U.S. Securities and Exchange Commission.




Post Script

I’m glad they cleared that one up.


Jason Gillis, a former Army staff sergeant, first witnessed the M855’s shortcomings in 2004 on the streets of Baghdad. He was a squad leader with 2nd Brigade Combat Team, 82nd Airborne Division, on patrol when a vehicle began speeding toward his unit.

After several warnings, “both of our M249s opened up instantly, forming a crisscross pattern of tracer that met at the vehicles engine compartment and windshield. Within seconds, riflemen and grenadiers were executing magazine changes while the vehicle kept rolling and finally stopped 10 meters from my lead troops,” Gillis recalled in an e-mail to Army Times.

“Assuming the driver was most likely riddled beyond recognition, we were all astounded to see the driver emerge from the vehicle completely unscathed,” Gillis wrote. “Closer inspection revealed that the M855 ammunition had failed to effectively penetrate the vehicle’s windshield despite the fact over 400 rounds were expended at extremely close range and on target.”.



A Paul Smith section on the left (with the “tin” like bismuth bullet base) and the Pepper “hack job” on the right to show the copper bullet base

Would appear to me that the dark bullet “tip” has the bismuth base and the cadmium coated “greenish” bullet is the copper base plug…and current production


I just met with Frank N. from our Forum, who also does fantastic cutaways. He showed me several variations of this new cartridge in cutaway. There are different cores besides simply “bismuth” and “copper.”

I hope he sees this and posts a picture of his beautiful cutaways with explanations of the cores.
The difference might not be seen in a photo - it was hard to see them holding the rounds - but the explanation will be worth the posting.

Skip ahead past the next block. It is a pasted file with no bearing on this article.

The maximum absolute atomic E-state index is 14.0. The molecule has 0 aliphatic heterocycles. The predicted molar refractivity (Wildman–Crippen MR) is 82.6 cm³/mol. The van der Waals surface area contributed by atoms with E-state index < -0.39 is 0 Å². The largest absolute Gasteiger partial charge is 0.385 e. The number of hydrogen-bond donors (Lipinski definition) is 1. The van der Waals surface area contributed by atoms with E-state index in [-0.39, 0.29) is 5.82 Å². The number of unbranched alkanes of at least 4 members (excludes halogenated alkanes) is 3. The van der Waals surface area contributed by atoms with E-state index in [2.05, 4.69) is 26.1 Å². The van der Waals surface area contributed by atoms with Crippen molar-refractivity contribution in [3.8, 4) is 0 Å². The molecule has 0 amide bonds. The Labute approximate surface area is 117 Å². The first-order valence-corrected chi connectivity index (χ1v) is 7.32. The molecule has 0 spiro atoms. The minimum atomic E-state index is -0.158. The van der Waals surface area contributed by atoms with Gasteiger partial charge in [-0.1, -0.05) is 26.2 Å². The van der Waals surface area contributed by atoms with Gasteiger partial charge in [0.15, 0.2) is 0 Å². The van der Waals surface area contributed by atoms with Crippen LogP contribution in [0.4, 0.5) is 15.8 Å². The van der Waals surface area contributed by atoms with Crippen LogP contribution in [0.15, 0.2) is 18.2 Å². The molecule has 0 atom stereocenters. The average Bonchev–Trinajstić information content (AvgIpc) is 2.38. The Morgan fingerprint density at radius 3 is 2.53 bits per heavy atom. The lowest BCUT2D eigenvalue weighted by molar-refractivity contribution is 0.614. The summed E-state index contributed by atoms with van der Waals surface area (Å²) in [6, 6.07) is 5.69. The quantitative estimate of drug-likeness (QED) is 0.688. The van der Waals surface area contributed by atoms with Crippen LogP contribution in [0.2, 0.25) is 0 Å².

You there, Frank?


John, I suspect that the variations in the plug were all development models as they tried to reach the best solution. As far as I know, the copper plug is the final solution and the only one which has entered production.


Tony - in the main, you are absolutely correct. I seem to remember Frank mentioning, though, that the Army had adopted one form and the U.S. Marine Corps another form of this cartridge, so there may be two “issue” forms of it. I hope Frank will chime in this and verify or repudiate that. He seems to have all the information on these rounds.


The USMC have not yet adopted any version of the M855A1 AFAIK - the last I heard they were planning to evaluate it.

The USMC adopted at the beginning of this year the MK318 Mod 0 SOST, which is an open-point lead-cored bullet based on a commercial hunting round design. Not surprisingly, it’s said to be good on terminal effectiveness and also on barrier penetration, but of course no good against armour. Somewhat questionable in terms of the Hague Convention, too…

Incidentally, the M855A1 will not immediately be replacing the M855 in production, since it was initially only qualified for use in the M4, not the M249 LMG.